When a 61-year-old man from Texas showed up to a nearby hospital complaining about feeling drunk, though he had not taken a sip of alcohol that day, doctors wrote it off as closet alcoholism. After blowing 0.37 percent on a breathalyzer test while insisting he had not been drinking, the former home brewer drew the attention of gastroenterologists Dr. Barbara Cordell and Dr. Justin McCarthy.

"He would get drunk out of the blue — on a Sunday morning after being at church, or really, just anytime," Cordell explained. "His wife was so dismayed about it that she even bought a Breathalyzer."

The research team made sure that the man was not in possession of any liquor and isolated him in a hospital room for a period of 24 hours. Even after consuming only food rich in carbohydrates, the man still ended up with a 0.12 blood alcohol content on his blood test.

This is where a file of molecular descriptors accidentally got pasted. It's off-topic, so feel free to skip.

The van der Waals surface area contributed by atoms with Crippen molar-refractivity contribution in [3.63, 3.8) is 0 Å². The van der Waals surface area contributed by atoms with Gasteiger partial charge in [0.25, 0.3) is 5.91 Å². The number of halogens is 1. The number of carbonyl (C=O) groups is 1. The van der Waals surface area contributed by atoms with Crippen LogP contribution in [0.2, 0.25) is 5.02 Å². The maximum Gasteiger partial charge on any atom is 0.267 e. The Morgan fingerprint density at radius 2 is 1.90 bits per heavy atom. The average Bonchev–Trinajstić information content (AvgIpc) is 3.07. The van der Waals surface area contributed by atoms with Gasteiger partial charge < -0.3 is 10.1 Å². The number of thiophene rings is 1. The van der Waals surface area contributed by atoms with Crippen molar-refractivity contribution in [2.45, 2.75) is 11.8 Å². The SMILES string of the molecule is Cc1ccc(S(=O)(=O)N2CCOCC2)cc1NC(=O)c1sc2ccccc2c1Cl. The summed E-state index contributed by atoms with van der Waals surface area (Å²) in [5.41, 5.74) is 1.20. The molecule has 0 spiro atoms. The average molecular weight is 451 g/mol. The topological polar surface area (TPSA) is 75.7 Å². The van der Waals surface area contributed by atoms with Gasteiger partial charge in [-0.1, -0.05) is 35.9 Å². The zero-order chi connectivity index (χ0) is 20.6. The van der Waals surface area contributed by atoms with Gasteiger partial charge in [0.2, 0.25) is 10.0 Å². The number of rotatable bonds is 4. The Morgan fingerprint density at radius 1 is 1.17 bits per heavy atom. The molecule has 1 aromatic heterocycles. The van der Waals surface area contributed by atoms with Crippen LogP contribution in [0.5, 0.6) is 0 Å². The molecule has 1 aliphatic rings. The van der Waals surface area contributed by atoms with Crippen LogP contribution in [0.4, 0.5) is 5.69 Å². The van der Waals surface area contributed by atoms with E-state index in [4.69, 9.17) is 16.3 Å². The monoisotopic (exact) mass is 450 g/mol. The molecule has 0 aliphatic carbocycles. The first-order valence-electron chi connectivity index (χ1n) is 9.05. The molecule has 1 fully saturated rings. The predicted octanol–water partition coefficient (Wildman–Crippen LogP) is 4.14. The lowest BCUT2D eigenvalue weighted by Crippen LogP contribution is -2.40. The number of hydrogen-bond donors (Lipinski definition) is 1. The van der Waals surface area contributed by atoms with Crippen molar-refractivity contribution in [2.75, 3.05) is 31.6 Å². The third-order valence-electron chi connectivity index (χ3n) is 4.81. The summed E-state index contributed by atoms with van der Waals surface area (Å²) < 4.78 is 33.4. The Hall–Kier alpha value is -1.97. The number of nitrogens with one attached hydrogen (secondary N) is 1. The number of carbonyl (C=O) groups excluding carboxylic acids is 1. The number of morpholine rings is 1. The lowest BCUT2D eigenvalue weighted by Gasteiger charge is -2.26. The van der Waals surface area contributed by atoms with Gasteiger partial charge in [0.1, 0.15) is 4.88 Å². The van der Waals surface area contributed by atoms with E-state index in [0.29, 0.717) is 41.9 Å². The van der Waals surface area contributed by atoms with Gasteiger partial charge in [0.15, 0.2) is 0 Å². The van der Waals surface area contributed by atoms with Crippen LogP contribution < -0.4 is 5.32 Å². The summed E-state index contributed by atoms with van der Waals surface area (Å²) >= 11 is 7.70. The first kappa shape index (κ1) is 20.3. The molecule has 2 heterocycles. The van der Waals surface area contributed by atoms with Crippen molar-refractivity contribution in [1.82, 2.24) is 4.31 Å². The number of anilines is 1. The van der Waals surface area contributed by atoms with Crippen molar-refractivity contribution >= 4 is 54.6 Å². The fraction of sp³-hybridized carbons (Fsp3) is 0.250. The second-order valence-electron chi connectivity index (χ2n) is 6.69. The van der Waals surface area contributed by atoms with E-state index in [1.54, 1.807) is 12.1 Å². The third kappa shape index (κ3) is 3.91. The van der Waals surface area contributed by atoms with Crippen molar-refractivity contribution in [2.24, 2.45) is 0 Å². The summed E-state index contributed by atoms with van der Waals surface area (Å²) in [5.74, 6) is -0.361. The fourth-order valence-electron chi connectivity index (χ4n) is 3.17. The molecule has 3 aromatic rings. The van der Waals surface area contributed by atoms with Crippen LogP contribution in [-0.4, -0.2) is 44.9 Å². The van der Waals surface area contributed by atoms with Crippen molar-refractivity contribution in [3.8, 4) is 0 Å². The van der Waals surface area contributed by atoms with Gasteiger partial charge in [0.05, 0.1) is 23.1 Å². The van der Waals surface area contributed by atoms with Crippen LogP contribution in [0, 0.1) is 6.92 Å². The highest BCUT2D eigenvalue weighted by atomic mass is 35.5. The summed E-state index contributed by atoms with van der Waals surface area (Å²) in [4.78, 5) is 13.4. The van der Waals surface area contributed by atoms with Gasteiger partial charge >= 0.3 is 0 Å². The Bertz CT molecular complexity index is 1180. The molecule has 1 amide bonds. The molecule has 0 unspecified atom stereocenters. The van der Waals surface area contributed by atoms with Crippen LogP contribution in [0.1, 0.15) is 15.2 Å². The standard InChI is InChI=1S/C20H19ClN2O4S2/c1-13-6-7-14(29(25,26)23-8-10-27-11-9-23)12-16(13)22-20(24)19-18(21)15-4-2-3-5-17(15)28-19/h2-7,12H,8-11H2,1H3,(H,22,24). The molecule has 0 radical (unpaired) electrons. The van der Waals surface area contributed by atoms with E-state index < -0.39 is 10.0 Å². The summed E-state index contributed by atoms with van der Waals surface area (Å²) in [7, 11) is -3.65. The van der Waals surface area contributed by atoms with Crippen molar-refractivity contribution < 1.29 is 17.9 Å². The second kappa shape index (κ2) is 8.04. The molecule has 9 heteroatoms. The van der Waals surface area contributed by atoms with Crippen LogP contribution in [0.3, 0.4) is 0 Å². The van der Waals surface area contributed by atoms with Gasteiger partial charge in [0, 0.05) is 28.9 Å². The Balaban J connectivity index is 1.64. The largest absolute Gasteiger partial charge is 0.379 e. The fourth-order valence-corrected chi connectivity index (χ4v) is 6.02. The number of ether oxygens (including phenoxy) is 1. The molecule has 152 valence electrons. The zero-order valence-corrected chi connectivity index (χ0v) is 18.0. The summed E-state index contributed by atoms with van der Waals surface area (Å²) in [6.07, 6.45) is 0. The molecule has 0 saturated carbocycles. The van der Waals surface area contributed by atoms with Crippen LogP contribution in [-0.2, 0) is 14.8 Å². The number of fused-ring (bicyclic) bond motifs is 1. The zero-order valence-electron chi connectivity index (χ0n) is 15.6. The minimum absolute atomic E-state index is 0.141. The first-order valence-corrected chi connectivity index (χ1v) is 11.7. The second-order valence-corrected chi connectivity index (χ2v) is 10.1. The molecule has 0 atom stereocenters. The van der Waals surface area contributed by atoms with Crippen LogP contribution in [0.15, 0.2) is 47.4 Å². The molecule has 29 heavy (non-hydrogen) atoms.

During further testing, Cordell and McCarthy discovered a buildup of a certain type of yeast, Saccharomyces cerevisiae, in the man’s intestinal tract. The condition, dubbed gut fermentation syndrome or auto-brewery syndrome, causes starch to ferment sugar and thus produces ethanol. Essentially, the man’s stomach was his own brewery.

The man was finally cured with a low-carbohydrate diet and a steady regimen of antifungals to help combat the yeast buildup. The book Alcohol in Health and Disease identifies a case in Japan that involved 39 women who suffered from an intestinal abnormality that caused them to become intoxicated after a meal high in carbohydrates.